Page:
Over the coming decade, Scotland has to decarbonise heating and make our buildings as efficient as possible to meet our climate change objectives and have any chance of staying with a 2-degree rise in global temperatures. Of course, buildings and the built environment are just one piece of the decarbonisation puzzle we must solve. It’s a huge task – even today, here in the UK, as much as 80% of our homes are still heated by fossil fuels – mainly natural gas. And while we’ve got to wean ourselves off the natural gas for heating, it’s still cheaper when we compare it to the electricity price.
By Duncan Smith, Head of Energy & Sustainability at River Clyde Homes, Scotland
The cost of electricity – the “net zero” fuel we’ll all need and use to heat our homes over the coming decades is part of the issue – if we are to go down a like-for-like route of replacing heating individually. The current model and the reluctance of the Government to intervene within the system to reform the pricing mechanism – and a regulator that hasn’t been able to protect consumers in the way they should – has seen millions of households in the UK spend upwards of £2,500 last year to heat their homes.
It’s also how we continue to produce energy – centralised and far away from most communities that need and use it. So, what is an alternative model? What model could create an equitable energy price for both the consumer and business? An energy model that could directly address fuel poverty and put money, millions of pounds, back into households’ pockets, eliminating cold and damp homes, improving the health and lives of their occupants, and providing the basis for economic stimulation and skilled employment in local communities. We can develop locally owned heat and power networks with the resources we already have here in Scotland – through wind turbines, solar panels, and water-based heat pumps.
And we can generate heat and power through decentralised energy centres that capture and reuse excess heat from local businesses and industries such as data centres. The Queens Quay project in Clydebank is a great example of the model I would like to see replicated up and down the country. It provides heat to public buildings and homes and will be expanded this year to include the local hospital and six multi-storey towers. And the residents pay around a quarter of the standard electricity price that most of us in the UK are paying today – about 8 p per kWh compared to 34 pence . The project cost around £20 million with the local authority and Scottish Government funding.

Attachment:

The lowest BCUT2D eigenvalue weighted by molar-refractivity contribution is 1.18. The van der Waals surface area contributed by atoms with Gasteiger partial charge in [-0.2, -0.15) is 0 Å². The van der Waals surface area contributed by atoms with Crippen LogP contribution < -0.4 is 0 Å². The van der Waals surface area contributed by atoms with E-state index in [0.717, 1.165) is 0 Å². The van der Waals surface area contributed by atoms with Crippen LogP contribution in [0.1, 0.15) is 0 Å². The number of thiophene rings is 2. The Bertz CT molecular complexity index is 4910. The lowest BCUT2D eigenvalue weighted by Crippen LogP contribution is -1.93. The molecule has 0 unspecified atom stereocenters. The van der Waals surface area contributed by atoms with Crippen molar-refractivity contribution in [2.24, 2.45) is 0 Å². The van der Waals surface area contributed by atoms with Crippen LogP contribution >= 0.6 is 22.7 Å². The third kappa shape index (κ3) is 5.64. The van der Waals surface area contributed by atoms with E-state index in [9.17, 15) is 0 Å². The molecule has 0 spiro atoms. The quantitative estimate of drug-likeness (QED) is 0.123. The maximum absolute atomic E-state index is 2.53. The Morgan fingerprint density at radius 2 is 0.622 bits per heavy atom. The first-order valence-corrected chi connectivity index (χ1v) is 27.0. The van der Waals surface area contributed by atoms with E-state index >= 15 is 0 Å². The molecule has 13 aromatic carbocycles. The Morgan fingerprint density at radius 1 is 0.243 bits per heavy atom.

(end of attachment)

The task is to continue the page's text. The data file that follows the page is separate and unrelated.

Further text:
However, rather than looking at the cost of the solution, which invariably many organisations will focus on, we need to see the value we can develop with district heating and not-for-profit delivery models. And I’d like decision-makers in local Government to look at the argument differently, from a different angle. I’d like them to look at the opportunity for an economic model that provides affordable heating for residents and stability to local businesses – indeed, supports the new companies we’ll need over the coming decade to solve the wider climate crisis challenge.
A good example of this is vertical farming in urban areas. The current energy system makes it very difficult for heat-hungry companies to survive – regardless of the merit of their output. By providing affordable energy to residential households, businesses, and public buildings, we can develop decentralised, more egalitarian heat and power networks that serve society and commerce rather than the other way around.
By developing heat networks like our Danish colleagues have done, from an ownership perspective, we can end fuel poverty and homes with dampness and mould. We can reduce the burden on the National Health Service, making our citizens healthier and more productive and creating local high-skilled jobs for many of our young people.
In a recent article in Inside Housing, the Scottish Minister for Net Zero Buildings, Patrick Harvie, responded to whether the Government in Scotland is doing enough and willing to support housing providers financially to achieve Net Zero financially. His answer below might surprise some but should be seen as an opportunity.
“Some of these organisations can be anchor organisations for things like heat networks. I think over the course of this decade, for example, we’re going to be seeing a lot more in the way of heat networks going in, where a social landlord is not just a customer but is contributing to running that business and seeing a larger part of our energy system, at a local level, operating in the public interest.”